App Indexing – The New SEO Generation

Google’s App Indexing API will change the conversation about what true app SEO is and how it will evolve.

Date published
March 03, 2015 Categories

Back in 2012, I predicted that Google would use an API to crawl app content. My thinking was that Google’s current method of crawling Web pages with a spider was not only inefficient, but it was based on hyperlinks. Apps don’t use hyperlinks to connect content as Web pages do, so a much better way for Google to discover content in an app is through an API.

Fast-forward to 2015 and Google has released the ability to index app content through an API called the Mobile App Indexing API. It’s a little different than what I had conceived back in 2012, but the premise is the same.

My vision in 2012 was Google requesting access to a brand’s content API in the same way mobile apps use APIs to populate content within the app from a Web server. However, Google’s Mobile App Indexing API works differently in that developers notify Google of where content lives within their app and what URL that content correlates to on their website. Google then has the option of sending users to view the content on a Web page or inside the app.

How It Works

From Google’s App Indexing API site (emphasis mine):

“The App Indexing API provides a way for developers to notify Google about deep links in their native apps and allows the Google app, version 3.6 and above, to drive re-engagement through Google Search query autocompletions, providing fast and easy access to inner pages in apps. The deep links reported using the App Indexing API are also used by Google to index app content and are surfaced in Google Search results.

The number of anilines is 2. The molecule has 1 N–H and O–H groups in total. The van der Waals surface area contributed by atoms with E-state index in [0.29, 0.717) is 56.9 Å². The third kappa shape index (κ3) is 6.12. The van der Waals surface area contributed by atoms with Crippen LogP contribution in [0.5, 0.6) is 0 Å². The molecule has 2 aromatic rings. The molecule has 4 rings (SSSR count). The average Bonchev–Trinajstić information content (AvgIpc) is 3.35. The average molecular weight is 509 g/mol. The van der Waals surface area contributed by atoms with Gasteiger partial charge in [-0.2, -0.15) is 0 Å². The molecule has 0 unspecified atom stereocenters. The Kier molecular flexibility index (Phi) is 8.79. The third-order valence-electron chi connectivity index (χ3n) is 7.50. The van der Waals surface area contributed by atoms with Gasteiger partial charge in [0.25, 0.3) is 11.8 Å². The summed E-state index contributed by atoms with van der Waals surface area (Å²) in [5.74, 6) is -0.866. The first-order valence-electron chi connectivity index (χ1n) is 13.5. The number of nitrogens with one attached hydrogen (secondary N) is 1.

The first thing developers need to do is enable deep linking for their app from the Developers Console. The next step is to connect your app to your website. Then make sure the app is set up to work with Google Play services. Now comes the fun part…

Your developers will need to set up actions called “intent filters” that tell Google when a user is viewing a section of content, what the content’s title is, and if there is a Web page on your site that has the same content.

When a user views a piece of content in your app, Google will be notified via their app indexing API that the content exists in the app.

Later, when a person using Google search is looking for the corresponding content on your website, Google can offer them the option of viewing the content in your app instead. If the user selects that option, the app is opened up and the user is taken directly to the content they are looking for.

As far as I can tell, the app isn’t actually sending any content to Google other than the title and the location of the content. So Google isn’t really analyzing any content at this point; it’s simply keeping track of where the content lives on your site and in your app. In that sense, the API is truly just “indexing” and doesn’t appear to be tied into their search algorithm yet.

Where We’re at Today

Google’s Mobile App Indexing API is more about helping users navigate to content it already knows about deep inside an app, as opposed to Google using the API to discover and analyze new content it didn’t know existed.